She drew back; he was calm:
‘It is this that had the power.’
And he lashed his open palm
With the tender-headed flower.
He smiled for her to smile,
But she was either blind
Or willfully unkind.
He eyed her for a while
For a woman and a puzzle.
He flicked and flung the flower,
And another sort of smile
Caught up like fingertips
The corners of his lips
And cracked his ragged muzzle.
She was standing to the waist
In goldenrod and brake,
Her shining hair displaced.
He stretched her either arm
As if she made it ache
To clasp her – not to harm;
As if he could not spare
To touch her neck and hair.
‘If this has come to us
And not to me alone -‘
So she thought she heard him say;
Though with every word he spoke
His lips were sucked and blown
And the effort made him choke
Like a tiger at a bone.
She had to lean away.
She dared not stir a foot,
Lest movement should provoke
The demon of pursuit
That slumbers in a brute.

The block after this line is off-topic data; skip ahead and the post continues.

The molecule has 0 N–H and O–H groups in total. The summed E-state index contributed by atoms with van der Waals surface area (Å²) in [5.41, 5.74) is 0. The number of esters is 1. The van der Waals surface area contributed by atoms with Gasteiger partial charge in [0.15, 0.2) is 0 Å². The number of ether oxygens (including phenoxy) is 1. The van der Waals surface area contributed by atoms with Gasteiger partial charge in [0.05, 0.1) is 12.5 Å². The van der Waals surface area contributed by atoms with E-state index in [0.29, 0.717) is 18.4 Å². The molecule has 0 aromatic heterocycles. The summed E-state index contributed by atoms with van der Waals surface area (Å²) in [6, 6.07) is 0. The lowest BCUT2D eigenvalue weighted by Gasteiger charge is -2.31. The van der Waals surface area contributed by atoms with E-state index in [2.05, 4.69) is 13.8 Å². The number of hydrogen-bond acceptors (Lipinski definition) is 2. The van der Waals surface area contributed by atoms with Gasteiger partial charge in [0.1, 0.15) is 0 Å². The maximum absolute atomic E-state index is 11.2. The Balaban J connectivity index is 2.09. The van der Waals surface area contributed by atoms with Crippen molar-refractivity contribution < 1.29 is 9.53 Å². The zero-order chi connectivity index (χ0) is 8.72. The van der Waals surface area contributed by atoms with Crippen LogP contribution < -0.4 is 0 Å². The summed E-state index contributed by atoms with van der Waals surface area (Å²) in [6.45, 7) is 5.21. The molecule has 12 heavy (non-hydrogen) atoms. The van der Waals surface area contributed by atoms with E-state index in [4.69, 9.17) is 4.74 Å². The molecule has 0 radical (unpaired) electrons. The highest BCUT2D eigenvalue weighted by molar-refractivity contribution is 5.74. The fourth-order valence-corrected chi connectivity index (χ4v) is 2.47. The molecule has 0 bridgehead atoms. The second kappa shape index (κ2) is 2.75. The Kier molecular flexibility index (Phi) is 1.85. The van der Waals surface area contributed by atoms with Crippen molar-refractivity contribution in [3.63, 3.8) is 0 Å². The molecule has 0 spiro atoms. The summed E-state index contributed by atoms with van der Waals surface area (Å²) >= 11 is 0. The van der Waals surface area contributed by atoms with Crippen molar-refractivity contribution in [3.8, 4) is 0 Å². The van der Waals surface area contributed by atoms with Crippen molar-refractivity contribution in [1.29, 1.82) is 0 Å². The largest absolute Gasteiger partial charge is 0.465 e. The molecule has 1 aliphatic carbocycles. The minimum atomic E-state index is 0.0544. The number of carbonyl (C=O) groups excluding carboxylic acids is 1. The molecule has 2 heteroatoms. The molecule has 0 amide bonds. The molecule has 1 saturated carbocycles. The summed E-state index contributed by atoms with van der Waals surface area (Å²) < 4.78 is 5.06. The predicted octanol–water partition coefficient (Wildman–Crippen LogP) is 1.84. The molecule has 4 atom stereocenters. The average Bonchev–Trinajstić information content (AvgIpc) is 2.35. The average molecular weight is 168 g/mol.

It was then her mother’s call
From inside the garden wall
Made her steal a look of fear
To see if he could hear
And would pounce to end it all
Before her mother came.
She looked and saw the shame:
A hand hung like a paw,
An arm worked like a saw
As if to be persuasive,
An ingratiating laugh
That cut the snout in half,
And eye become evasive.
A girl could only see
That a flower had marred a man,
But what she could not see
Was that the flower might be
Other than base and fetid:
That the flower had done but part,
And what the flower began
Her own too meager heart
Had terribly completed.
She looked and saw the worst.
And the dog or what it was,
Obeying bestial laws,
A coward save at night,
Turned from the place and ran.
She heard him stumble first
And use his hands in flight.
She heard him bark outright.
And oh, for one so young
The bitter words she spit
Like some tenacious bit
That will not leave the tongue.
She plucked her lips for it,
And still the horror clung.
Her mother wiped the foam
From her chin, picked up her comb,
And drew her backward home.
This poem puzzles me in a number of ways, and that’s probably because, as far as the poem goes, the reader isn’t quite sure what to make of either protagonist. On the one hand, the boy, or man, is transformed into a beast with a “ragged muzzle”, “a hand hung like a paw”, and “a coward save at night”. On the other, Frost goes on warn us that this is how the girl, or woman, sees him (and perhaps not how we should see him): “…what the flower began/ Her own too meager heart/ Had terribly completed. / She looked and saw the worst.”